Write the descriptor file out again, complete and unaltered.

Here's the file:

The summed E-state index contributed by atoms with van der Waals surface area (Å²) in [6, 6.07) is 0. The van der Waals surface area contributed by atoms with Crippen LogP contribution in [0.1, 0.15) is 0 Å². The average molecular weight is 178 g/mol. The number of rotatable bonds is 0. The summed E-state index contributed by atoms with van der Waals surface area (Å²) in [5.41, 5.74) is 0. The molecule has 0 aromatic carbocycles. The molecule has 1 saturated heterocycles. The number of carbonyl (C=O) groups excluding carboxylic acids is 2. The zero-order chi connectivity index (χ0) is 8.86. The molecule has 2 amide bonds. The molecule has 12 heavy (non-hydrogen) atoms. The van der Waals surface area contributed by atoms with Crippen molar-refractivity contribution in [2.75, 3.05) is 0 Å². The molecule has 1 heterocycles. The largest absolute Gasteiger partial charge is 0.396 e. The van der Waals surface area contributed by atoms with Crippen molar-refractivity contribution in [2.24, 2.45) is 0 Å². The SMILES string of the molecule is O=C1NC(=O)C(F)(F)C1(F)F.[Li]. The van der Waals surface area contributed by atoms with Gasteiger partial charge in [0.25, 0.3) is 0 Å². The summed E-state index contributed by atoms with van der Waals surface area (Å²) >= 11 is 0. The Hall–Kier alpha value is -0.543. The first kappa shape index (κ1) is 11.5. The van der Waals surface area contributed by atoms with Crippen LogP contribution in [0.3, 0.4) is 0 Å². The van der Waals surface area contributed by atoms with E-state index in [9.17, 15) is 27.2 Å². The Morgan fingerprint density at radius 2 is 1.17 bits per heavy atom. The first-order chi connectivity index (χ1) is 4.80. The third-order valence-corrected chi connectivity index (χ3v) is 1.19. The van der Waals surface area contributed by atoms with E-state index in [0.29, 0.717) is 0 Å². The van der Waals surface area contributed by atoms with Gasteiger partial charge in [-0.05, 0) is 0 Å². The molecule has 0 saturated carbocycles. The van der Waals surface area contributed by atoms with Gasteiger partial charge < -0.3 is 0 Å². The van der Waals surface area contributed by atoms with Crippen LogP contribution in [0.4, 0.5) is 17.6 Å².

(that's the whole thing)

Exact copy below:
The summed E-state index contributed by atoms with van der Waals surface area (Å²) in [6, 6.07) is 0. The van der Waals surface area contributed by atoms with Crippen LogP contribution in [0.1, 0.15) is 0 Å². The average molecular weight is 178 g/mol. The number of rotatable bonds is 0. The summed E-state index contributed by atoms with van der Waals surface area (Å²) in [5.41, 5.74) is 0. The molecule has 0 aromatic carbocycles. The molecule has 1 saturated heterocycles. The number of carbonyl (C=O) groups excluding carboxylic acids is 2. The zero-order chi connectivity index (χ0) is 8.86. The molecule has 2 amide bonds. The molecule has 12 heavy (non-hydrogen) atoms. The van der Waals surface area contributed by atoms with Crippen molar-refractivity contribution in [2.75, 3.05) is 0 Å². The molecule has 1 heterocycles. The largest absolute Gasteiger partial charge is 0.396 e. The van der Waals surface area contributed by atoms with Crippen molar-refractivity contribution in [2.24, 2.45) is 0 Å². The SMILES string of the molecule is O=C1NC(=O)C(F)(F)C1(F)F.[Li]. The van der Waals surface area contributed by atoms with Gasteiger partial charge in [0.25, 0.3) is 0 Å². The summed E-state index contributed by atoms with van der Waals surface area (Å²) >= 11 is 0. The Hall–Kier alpha value is -0.543. The first kappa shape index (κ1) is 11.5. The van der Waals surface area contributed by atoms with Crippen LogP contribution in [0.3, 0.4) is 0 Å². The van der Waals surface area contributed by atoms with E-state index in [9.17, 15) is 27.2 Å². The Morgan fingerprint density at radius 2 is 1.17 bits per heavy atom. The first-order chi connectivity index (χ1) is 4.80. The third-order valence-corrected chi connectivity index (χ3v) is 1.19. The van der Waals surface area contributed by atoms with E-state index in [0.29, 0.717) is 0 Å². The van der Waals surface area contributed by atoms with Gasteiger partial charge in [-0.05, 0) is 0 Å². The molecule has 0 saturated carbocycles. The van der Waals surface area contributed by atoms with Gasteiger partial charge < -0.3 is 0 Å². The van der Waals surface area contributed by atoms with Crippen LogP contribution in [0.4, 0.5) is 17.6 Å².